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Old 27-11-2019, 06:32   #871
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Re: La Vagabonde's crossing

Having only been in Falmouth a few times I am not sure what people are like in your area ( I would only hope that you are not representative of them ) but here after what you have been saying behind their backs any offer of help would get a short and unpleasant for you stiff reply .
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Old 27-11-2019, 06:33   #872
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Re: La Vagabonde's crossing

To clarify on the watch schedule - it appears Nikkiís recent post about 3 on / 3 off is specific to the nighttime routine. One of her earlier posts relayed that ďThe nature of the sailing meant Riley spent the day catching up on sleep, and taking some time to write journals, organise belongings, write emails and so on. Svante and Elayna held watch for a few hours each - itís good to share the load.Ē
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Old 27-11-2019, 06:36   #873
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Re: La Vagabonde's crossing

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Originally Posted by a64pilot View Post
They have the people. With three people you can do 4 on and 8 off, thatís sustainable, but 2 or 3 on and off isnít, not for longer than a couple of days.

When we delivered my boat, I hired a Pro to go with us, his rule was two in the cockpit and 2 hour shifts at night, well that meant 4 hours in the cockpit, and only 2 hours off, second night I nixed that, in stormy weather maybe, but just normal weather it wasnít sustainable.

If you get really fatigued your immunities break down, youíll get sick, and then your dead exhausted and sick.
Exhausted people donít make good decisions, thatís why in flying crew rest is mandated.

A Mom and Pop crew just canít in my opinion go long distances with 100% crew watch, and yes I know people single hand too, but both in my opinion if they let the truth be known get more than an hour or so sleep at a time, with only 2 hours off by the time you change over, go to the bathroom, and take a few minutes to go to sleep, your only asleep for not much longer than an hour.
I believe the boat is watching herself at times with only a couple or single handed

What kind of pro was that? That's ridiculous and what you did was absolutely right.


All of this is why having at least 3 people on board capable of keeping a watch is a real watershed into a sustainable and even pleasant rhythm of life on board, from what is exhausting and stressful. I never sail shorthanded over long distances if I can possibly avoid it. I have friends who are presently circumnavigating with just two on board and that just seems like nuts to me.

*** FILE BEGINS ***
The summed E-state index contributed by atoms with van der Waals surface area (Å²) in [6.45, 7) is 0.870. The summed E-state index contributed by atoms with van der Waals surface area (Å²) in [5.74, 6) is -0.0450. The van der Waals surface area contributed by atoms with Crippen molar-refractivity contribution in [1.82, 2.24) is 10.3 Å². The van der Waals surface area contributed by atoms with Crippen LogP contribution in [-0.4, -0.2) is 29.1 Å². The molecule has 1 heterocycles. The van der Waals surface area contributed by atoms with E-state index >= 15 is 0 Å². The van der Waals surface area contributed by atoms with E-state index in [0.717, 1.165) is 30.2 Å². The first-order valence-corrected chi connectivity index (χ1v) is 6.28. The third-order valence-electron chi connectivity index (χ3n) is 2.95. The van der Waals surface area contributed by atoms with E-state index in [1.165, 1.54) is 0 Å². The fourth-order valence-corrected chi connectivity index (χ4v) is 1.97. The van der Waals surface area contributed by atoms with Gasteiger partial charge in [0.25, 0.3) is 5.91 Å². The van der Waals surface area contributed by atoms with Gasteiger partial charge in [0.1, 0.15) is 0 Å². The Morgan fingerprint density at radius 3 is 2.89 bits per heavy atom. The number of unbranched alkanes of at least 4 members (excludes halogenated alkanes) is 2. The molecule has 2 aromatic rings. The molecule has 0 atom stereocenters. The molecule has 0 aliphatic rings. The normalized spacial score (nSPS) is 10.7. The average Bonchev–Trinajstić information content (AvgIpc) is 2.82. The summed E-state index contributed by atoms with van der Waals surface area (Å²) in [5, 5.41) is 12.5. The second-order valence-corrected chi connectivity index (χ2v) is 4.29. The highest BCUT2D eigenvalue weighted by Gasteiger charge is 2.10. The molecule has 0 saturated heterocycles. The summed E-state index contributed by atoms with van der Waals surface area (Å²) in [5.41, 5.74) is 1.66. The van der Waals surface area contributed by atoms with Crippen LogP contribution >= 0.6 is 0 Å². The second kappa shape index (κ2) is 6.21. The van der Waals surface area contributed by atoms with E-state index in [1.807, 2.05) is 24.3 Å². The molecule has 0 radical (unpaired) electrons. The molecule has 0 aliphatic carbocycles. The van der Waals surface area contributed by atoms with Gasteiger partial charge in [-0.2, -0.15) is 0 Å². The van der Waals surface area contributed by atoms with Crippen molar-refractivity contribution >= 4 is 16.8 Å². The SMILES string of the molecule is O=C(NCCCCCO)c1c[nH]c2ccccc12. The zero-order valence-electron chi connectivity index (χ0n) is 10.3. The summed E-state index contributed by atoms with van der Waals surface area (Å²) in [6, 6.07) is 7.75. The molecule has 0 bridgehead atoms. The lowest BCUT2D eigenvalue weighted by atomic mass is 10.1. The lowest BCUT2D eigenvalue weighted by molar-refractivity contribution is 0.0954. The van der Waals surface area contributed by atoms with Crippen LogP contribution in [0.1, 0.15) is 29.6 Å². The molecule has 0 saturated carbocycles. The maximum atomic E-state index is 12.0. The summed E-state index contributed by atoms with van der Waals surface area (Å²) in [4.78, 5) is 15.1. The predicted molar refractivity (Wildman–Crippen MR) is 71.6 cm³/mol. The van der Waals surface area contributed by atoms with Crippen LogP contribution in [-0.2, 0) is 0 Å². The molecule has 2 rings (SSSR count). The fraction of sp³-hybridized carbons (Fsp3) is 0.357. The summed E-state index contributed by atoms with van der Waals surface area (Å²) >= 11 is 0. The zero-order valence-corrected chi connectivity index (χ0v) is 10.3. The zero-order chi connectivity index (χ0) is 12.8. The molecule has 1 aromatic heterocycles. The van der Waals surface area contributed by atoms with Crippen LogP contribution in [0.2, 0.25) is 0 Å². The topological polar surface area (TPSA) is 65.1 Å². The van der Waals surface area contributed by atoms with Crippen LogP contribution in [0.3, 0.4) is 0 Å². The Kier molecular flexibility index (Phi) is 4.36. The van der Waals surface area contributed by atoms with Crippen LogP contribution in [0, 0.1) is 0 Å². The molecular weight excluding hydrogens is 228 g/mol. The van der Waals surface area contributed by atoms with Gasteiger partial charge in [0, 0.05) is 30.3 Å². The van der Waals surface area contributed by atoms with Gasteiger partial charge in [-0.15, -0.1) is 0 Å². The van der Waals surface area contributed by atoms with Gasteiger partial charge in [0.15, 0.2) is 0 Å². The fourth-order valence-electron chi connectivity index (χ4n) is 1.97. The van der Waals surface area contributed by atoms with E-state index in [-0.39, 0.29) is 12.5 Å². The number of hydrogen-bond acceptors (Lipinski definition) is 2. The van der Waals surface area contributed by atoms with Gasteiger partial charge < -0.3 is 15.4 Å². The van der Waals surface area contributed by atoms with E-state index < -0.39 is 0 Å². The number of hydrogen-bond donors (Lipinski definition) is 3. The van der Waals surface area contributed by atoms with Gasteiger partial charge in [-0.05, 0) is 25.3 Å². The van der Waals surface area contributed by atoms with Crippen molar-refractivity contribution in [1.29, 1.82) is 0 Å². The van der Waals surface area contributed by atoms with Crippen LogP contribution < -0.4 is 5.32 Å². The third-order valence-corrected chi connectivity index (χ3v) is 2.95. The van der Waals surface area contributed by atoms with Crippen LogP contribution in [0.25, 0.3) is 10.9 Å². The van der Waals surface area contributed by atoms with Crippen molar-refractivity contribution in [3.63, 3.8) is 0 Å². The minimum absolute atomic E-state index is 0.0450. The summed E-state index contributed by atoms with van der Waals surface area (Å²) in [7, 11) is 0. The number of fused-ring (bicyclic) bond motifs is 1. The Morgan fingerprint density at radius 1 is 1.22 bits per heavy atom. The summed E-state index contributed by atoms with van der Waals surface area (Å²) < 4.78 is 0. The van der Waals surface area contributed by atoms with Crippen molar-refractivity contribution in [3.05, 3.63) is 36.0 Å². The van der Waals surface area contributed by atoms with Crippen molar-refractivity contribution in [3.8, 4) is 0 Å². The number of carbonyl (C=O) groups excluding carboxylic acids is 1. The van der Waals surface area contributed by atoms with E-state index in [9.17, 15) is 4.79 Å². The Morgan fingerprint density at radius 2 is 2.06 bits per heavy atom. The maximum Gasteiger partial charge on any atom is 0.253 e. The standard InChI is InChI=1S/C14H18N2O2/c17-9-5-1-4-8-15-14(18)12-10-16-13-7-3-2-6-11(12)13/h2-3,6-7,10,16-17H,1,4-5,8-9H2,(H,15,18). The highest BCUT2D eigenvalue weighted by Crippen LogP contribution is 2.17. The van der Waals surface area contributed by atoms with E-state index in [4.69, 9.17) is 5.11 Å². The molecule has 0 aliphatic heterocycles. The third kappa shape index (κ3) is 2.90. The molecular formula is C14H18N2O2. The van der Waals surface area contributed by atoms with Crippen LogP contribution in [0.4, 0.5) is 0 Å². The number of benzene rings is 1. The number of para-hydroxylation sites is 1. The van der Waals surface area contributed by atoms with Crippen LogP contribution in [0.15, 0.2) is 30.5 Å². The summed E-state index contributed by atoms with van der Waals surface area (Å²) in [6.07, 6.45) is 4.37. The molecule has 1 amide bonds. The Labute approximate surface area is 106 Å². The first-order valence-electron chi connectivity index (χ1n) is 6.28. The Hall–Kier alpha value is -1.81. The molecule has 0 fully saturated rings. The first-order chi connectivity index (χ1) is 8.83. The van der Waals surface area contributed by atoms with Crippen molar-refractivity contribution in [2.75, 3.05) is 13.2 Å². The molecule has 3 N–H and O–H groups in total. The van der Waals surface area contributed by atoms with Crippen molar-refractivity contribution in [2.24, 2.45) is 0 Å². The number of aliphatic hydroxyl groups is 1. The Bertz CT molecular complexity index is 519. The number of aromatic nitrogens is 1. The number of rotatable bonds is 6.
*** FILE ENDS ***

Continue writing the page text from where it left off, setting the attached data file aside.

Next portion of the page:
You are right -- two on board is basically enhanced single handing. Fine for an overnighter but I certainly prefer more crew for longer than that.
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Old 27-11-2019, 06:43   #874
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Re: La Vagabonde's crossing

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Lol, this sounds a little bit like a tantrum in itself Cherod.[emoji4]

Those of us who have shared many threads over the years probably get a better sense of when someone known to us, is being 'tongue in cheek' with their comments or simply baiting the righteous indignation generated by those words, with some crafted barbs.

We have the history of their previous comments and actions in helping other members to judge their character.

Atol has earned respect for his actions over the years so while not a fan, I do give him some attitude latitude!

This still is a great thread so just ignore what you dislike and stay positive[emoji106]
Well my bad , perhaps I should not extend commonly held levels of common decency to this forum , perhaps that is why some established members are getting away with some ( commonly ) unacceptable behaviour , to call into question the virtuous of anybodyís wife is , in the least ,extremely rude and ungentlemanly behaviour , and atoll might like to remember that should he ever come face to face with those whom he seems at will to demean , and that everyone is not nessassarily likely to cut him as much latitude as his apologists on here , again , shame on you atoll ( and some others )
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Old 27-11-2019, 06:50   #875
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Re: La Vagabonde's crossing

The problem some have with 3 on/3 off is when they limit themselves to sleeping just during the night time hours. You can easily get enough sleep if you keep this schedule running through the day and only pause for lunch and dinner when both are fully awake.

It sounds like they are doing just that on La Vaga.

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Old 27-11-2019, 07:00   #876
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Re: La Vagabonde's crossing

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What kind of pro was that? That's ridiculous and what you did was absolutely right.